Harvey River Diversion Drain

The Harvey River Diversion Drain (also known as the Harvey Myalup Diversion Drain) was one of the largest infrastructure projects the Australian Government delivered in the early 1900s.

At 25km in length, 10m wide and between 6-8m deep, the Diversion Drain stretches from Harvey to Myalup and was built to reduce flooding across the Harvey agricultural region.

This impressive infrastructure achievement was constructed largely by hand by a 2,500-strong workforce mainly using shovels and wheelbarrows.

Delivered between October 1931 and December 1932, it provided much-needed jobs during the Great Depression.

The Diversion Drain was officially opened on 12 August 1935.

Map of the western section of the Harvey River Diversion Drain. Credit: WA Department of Agriculture.


The Build

Some 2,500 men working on the project camped west of Harvey and, up to 3,500 lived in camps at Myalup and the nearby Stonehouse.

A mechanical drag operated at the Harvey end of the drain where the earth was heavy clay, but further west shovels and wheelbarrows were used to move the sand.

Funded by the Federal Government, each man worked two days a week for a ‘sustenance wage’. They paid out one shilling per week for tent hire and about one pound and fifteen shillings for food, leaving them with perhaps ten or fifteen shillings. Workers cooked for themselves on an open fire and with a lot of idle time on their hands, many took up fishing to augment their food supply. Others joined the constant gambling that flourished in the camps.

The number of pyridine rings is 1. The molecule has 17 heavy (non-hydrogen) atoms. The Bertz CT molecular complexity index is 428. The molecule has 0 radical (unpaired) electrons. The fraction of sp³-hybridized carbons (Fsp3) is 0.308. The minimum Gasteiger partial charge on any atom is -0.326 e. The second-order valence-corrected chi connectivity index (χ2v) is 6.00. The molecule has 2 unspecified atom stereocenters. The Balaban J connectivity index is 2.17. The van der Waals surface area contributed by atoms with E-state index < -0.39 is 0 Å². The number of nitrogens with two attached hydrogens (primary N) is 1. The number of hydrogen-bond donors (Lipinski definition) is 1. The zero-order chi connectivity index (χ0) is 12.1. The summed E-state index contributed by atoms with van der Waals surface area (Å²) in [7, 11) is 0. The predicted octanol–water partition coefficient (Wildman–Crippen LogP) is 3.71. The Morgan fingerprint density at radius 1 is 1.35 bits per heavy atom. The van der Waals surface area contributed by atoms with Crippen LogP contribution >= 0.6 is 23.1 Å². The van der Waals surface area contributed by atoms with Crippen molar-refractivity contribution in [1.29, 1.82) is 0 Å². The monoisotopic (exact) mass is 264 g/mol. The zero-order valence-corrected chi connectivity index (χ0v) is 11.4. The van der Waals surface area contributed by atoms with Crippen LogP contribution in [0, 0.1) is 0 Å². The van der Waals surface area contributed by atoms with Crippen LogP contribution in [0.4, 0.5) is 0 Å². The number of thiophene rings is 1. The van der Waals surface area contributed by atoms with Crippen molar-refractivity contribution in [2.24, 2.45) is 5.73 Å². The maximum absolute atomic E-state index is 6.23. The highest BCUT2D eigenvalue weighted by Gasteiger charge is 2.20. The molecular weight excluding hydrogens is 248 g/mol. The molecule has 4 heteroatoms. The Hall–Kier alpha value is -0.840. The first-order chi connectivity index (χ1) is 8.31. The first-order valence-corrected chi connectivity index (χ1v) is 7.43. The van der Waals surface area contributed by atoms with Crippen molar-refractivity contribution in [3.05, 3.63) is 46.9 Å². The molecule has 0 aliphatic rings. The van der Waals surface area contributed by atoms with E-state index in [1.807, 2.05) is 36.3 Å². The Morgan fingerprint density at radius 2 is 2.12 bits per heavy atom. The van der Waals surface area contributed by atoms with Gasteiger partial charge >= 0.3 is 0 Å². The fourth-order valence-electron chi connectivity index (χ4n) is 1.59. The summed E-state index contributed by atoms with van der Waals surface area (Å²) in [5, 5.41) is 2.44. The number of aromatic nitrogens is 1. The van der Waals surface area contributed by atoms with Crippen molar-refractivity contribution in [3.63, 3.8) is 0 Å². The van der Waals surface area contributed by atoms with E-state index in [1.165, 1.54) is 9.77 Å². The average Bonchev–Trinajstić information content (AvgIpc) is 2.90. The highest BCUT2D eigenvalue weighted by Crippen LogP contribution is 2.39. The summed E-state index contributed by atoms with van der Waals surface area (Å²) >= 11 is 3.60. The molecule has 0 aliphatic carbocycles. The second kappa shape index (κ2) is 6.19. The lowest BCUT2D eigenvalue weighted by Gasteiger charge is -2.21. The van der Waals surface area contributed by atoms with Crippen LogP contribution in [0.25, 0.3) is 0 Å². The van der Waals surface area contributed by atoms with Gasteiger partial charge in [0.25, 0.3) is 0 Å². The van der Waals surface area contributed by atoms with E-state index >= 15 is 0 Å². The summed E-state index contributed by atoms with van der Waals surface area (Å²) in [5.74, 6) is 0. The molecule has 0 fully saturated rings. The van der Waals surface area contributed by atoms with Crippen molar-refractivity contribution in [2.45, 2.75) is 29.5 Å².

When work began on schemes such as these, an estimated one-third of the State’s breadwinners were unemployed. Of the remainder, many worked only part time. Officially, unemployment stood at 11% in 1929 and rose to 30% by 1932.

The works had a massive and long-standing impact on agriculture in Harvey and the surroundings. Agricultural land became more productive as it was drained in winter and irrigated in summer. The dairy industry expanded to an estimated 76,000 acres of irrigated land.

A memorial to the men who worked on the Harvey Diversion and Drainage Scheme stands in Stirling Park, close by the Diversion on which they laboured.

In 2014, the opening of the Harvey River Diversion Drain public artwork and interpretive shelter at a site, colloquially known as Coffee Pool, commemorated the history of the diversion drain.

Now augmented by myriad smaller local drains crisscrossing the landscape, the Diversion Drain and other drains still function today and play a key role in flood abatement for farmers and towns in the Harvey and Peel regions.

Harvey River Diversion Drain

Back to Top of the page.